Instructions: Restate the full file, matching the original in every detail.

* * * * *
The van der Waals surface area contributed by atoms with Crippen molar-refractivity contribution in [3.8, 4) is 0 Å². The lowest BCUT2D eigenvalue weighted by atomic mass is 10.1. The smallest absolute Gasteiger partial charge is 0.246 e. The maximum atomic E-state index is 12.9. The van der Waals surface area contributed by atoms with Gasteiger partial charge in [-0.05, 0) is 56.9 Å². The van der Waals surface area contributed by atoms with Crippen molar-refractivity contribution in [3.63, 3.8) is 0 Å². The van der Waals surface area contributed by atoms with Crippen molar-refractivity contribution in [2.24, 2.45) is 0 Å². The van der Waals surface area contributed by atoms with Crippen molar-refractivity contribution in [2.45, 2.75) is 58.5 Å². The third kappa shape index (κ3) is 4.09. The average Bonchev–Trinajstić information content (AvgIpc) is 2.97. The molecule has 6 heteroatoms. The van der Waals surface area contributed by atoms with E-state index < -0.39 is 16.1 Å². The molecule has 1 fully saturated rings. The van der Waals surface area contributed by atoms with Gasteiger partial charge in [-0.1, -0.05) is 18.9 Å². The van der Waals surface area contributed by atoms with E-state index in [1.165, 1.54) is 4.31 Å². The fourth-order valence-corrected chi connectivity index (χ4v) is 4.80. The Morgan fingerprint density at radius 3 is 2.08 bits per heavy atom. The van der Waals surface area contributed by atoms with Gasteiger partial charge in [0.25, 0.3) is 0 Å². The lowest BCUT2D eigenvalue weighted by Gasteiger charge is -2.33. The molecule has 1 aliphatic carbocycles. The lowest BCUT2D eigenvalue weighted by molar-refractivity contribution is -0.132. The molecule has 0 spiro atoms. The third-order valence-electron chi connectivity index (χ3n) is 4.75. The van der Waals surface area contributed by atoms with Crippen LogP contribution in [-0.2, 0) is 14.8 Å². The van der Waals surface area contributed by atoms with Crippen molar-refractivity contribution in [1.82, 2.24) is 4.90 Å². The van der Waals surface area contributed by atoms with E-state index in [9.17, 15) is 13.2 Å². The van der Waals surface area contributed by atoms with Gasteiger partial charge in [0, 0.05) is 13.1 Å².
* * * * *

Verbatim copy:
The van der Waals surface area contributed by atoms with Crippen molar-refractivity contribution in [3.8, 4) is 0 Å². The lowest BCUT2D eigenvalue weighted by atomic mass is 10.1. The smallest absolute Gasteiger partial charge is 0.246 e. The maximum atomic E-state index is 12.9. The van der Waals surface area contributed by atoms with Gasteiger partial charge in [-0.05, 0) is 56.9 Å². The van der Waals surface area contributed by atoms with Crippen molar-refractivity contribution in [3.63, 3.8) is 0 Å². The van der Waals surface area contributed by atoms with Crippen molar-refractivity contribution in [2.24, 2.45) is 0 Å². The van der Waals surface area contributed by atoms with Crippen molar-refractivity contribution in [2.45, 2.75) is 58.5 Å². The third kappa shape index (κ3) is 4.09. The average Bonchev–Trinajstić information content (AvgIpc) is 2.97. The molecule has 6 heteroatoms. The van der Waals surface area contributed by atoms with E-state index < -0.39 is 16.1 Å². The molecule has 1 fully saturated rings. The van der Waals surface area contributed by atoms with Gasteiger partial charge in [-0.1, -0.05) is 18.9 Å². The van der Waals surface area contributed by atoms with E-state index in [1.165, 1.54) is 4.31 Å². The fourth-order valence-corrected chi connectivity index (χ4v) is 4.80. The Morgan fingerprint density at radius 3 is 2.08 bits per heavy atom. The van der Waals surface area contributed by atoms with Gasteiger partial charge in [0.25, 0.3) is 0 Å². The lowest BCUT2D eigenvalue weighted by Gasteiger charge is -2.33. The molecule has 1 aliphatic carbocycles. The lowest BCUT2D eigenvalue weighted by molar-refractivity contribution is -0.132. The molecule has 0 spiro atoms. The third-order valence-electron chi connectivity index (χ3n) is 4.75. The van der Waals surface area contributed by atoms with Crippen LogP contribution in [-0.2, 0) is 14.8 Å². The van der Waals surface area contributed by atoms with Crippen molar-refractivity contribution in [1.82, 2.24) is 4.90 Å². The van der Waals surface area contributed by atoms with E-state index in [9.17, 15) is 13.2 Å². The van der Waals surface area contributed by atoms with Gasteiger partial charge in [0, 0.05) is 13.1 Å².